Environmental monitoring and reporting of Alberta’s oil and gas sites will resume July 15, following a temporary suspension blamed on the COVID-19 pandemic.
The Alberta Energy Regulator and provincial government announced within minutes of each other Tuesday that they were both repealing orders that allowed oil and gas producers to suspend a swath of requirements around environmental protections and reporting, including programs that monitor soil, water, wildlife, firebreaks and greenhouse gas emissions.
Alberta’s public health emergency lifted on June 15. Environment and Parks Minister Jason Nixon said in a statement Tuesday that means industry can resume business while keeping communities and employees safe.
The regulator’s decision to suspend some facets of environmental monitoring came at the urging of industry, which argued it could not undergo the largely outdoor activities while complying with public-health directives. That was as oil sands sites remained operational, declared an essential service by the province.
The regulator said at the time the temporary suspension was at a low risk to cause short- or long-term consequences.
But the move drew the ire of three northern Alberta First Nations. The Mikisew Cree First Nation, Fort McKay First Nation and Athabasca Chipewyan First Nation argued in an appeal to the regulator’s internal review body that the suspension “fails to come close” to being a reasonable decision.
The issue also became a political hot potato, with Alberta’s Opposition Leader Rachel Notley labelling the directive “utterly idiotic” and calling for the resignation of AER head Laurie Pushor.
In a statement Tuesday, the AER said the move to suspend monitoring was necessary to protect the public and ensure worker health and safety, but it’s now moving back to normal regulatory processes.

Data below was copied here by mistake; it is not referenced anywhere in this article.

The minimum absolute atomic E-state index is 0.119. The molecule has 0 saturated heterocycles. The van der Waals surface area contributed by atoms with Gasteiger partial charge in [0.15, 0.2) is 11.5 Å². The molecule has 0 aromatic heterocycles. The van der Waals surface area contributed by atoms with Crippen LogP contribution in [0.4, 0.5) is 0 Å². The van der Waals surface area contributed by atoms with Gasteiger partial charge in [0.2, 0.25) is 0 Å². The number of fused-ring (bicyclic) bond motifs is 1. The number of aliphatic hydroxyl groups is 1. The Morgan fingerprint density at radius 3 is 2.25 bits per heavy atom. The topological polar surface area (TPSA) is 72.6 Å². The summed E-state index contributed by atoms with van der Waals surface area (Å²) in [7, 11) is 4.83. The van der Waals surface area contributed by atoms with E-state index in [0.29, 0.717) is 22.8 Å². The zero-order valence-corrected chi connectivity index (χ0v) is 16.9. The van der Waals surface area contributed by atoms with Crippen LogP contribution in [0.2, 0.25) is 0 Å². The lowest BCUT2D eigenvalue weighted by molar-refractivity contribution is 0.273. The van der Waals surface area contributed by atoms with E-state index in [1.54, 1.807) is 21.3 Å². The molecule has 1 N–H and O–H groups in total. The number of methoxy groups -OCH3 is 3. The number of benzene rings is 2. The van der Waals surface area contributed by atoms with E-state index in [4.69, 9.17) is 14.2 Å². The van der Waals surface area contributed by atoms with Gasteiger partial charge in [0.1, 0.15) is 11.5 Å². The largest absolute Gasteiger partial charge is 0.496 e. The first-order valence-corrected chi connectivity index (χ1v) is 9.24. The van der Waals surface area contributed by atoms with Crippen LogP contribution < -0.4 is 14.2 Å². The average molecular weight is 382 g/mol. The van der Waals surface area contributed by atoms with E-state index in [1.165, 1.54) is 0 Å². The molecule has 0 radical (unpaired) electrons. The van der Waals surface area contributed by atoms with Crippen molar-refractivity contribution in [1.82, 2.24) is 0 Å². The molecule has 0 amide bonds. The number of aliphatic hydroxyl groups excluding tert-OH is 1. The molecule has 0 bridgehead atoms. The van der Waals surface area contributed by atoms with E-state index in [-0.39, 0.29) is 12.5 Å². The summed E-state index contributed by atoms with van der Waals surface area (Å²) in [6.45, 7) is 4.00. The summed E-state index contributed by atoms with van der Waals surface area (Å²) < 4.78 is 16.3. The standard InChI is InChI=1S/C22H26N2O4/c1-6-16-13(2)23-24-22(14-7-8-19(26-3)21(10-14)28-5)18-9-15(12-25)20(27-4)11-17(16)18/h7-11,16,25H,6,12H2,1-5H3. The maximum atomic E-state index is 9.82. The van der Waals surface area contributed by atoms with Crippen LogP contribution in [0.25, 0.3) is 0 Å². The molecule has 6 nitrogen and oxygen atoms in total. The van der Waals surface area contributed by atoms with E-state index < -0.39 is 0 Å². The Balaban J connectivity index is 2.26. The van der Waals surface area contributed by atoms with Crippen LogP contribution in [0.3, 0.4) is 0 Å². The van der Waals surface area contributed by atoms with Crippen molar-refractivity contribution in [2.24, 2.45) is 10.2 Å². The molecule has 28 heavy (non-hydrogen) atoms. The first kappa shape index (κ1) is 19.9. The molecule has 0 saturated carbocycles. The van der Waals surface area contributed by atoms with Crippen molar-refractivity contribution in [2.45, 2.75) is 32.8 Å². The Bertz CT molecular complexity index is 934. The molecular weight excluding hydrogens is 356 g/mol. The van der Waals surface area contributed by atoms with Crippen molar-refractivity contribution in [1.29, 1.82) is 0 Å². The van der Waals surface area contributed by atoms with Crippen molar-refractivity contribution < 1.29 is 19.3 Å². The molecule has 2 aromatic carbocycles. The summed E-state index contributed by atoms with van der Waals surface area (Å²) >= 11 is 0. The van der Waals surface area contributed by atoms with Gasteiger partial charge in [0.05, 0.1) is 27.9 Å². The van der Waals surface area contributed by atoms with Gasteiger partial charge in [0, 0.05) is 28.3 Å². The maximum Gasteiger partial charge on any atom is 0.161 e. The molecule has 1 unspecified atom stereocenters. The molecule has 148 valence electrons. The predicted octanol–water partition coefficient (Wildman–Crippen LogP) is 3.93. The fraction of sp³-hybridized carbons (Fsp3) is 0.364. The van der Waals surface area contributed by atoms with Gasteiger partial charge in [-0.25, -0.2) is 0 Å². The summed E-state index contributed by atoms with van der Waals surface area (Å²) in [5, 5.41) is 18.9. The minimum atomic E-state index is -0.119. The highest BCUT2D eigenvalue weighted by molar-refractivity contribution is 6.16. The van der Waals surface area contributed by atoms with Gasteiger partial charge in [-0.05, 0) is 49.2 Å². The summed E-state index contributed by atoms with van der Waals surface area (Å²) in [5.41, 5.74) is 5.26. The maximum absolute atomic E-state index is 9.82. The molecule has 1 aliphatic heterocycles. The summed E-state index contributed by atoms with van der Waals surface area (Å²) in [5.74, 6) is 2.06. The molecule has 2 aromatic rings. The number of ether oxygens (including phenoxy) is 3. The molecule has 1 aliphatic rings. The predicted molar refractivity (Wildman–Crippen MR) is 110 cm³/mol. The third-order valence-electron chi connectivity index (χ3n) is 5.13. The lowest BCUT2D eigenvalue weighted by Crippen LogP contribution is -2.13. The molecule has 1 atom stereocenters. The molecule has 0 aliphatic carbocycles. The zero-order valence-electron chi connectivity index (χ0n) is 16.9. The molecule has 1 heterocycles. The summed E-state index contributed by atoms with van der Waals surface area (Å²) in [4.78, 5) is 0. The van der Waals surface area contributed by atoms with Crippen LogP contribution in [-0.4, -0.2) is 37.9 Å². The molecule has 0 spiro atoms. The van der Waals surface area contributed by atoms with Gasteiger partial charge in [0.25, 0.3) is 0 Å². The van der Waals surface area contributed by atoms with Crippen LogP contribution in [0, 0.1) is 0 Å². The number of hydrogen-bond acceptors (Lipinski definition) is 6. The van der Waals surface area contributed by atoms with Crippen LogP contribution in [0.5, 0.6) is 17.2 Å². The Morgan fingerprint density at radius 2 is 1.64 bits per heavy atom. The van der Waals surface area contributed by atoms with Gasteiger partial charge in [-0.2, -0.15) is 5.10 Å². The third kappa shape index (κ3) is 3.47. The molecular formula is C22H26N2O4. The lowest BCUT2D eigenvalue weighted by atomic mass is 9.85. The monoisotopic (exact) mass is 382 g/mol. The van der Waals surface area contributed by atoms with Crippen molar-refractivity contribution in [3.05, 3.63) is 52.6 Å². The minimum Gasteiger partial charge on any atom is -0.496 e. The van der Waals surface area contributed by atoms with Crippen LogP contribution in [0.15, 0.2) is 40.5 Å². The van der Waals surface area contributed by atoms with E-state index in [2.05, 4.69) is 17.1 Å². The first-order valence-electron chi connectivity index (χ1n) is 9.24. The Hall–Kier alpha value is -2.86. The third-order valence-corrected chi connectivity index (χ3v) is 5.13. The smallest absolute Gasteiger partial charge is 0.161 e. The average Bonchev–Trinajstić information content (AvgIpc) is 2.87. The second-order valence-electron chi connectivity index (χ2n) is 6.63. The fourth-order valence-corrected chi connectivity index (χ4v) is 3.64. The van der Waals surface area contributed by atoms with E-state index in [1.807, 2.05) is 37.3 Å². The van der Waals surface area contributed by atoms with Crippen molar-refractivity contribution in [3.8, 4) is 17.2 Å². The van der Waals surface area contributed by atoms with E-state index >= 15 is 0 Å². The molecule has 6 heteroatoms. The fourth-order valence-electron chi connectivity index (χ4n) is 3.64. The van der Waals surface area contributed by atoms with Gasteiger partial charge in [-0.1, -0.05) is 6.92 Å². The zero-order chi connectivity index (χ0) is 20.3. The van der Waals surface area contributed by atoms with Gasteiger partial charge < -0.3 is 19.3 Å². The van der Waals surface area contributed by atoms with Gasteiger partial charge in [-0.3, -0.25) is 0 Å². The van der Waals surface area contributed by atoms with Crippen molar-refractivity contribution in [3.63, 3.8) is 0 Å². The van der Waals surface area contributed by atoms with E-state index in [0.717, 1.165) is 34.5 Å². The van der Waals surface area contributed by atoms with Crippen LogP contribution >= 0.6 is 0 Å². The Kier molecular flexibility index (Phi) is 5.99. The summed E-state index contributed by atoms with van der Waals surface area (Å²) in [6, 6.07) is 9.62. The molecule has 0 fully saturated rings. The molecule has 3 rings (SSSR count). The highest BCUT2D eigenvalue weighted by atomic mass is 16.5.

It also said it “will be reaching out to Indigenous communities and stakeholders to discuss how we can better work together.”
In a statement Tuesday, Energy Minister Sonya Savage said the suspensions were being lifted earlier than anticipated.
“The unprecedented nature of the COVID-19 pandemic required us to operate under an abundance of caution during the height of the health emergency. While this pause was of low risk, it is also important that we maintain full confidence in the rigour of our regulatory system and return to all regular reporting activities as soon as it is safe to do so,” she said.
“While we expect precautionary measures to be taken, we have no doubt that industry is more than capable of adapting to these challenges.”
Under the ministerial orders handed down in May, Alberta Environment and Parks also authorized a three-month extension to industry to submit regulatory reports for emissions reduction achievements and renewable fuel operator compliance. Those reports are now due June 30.
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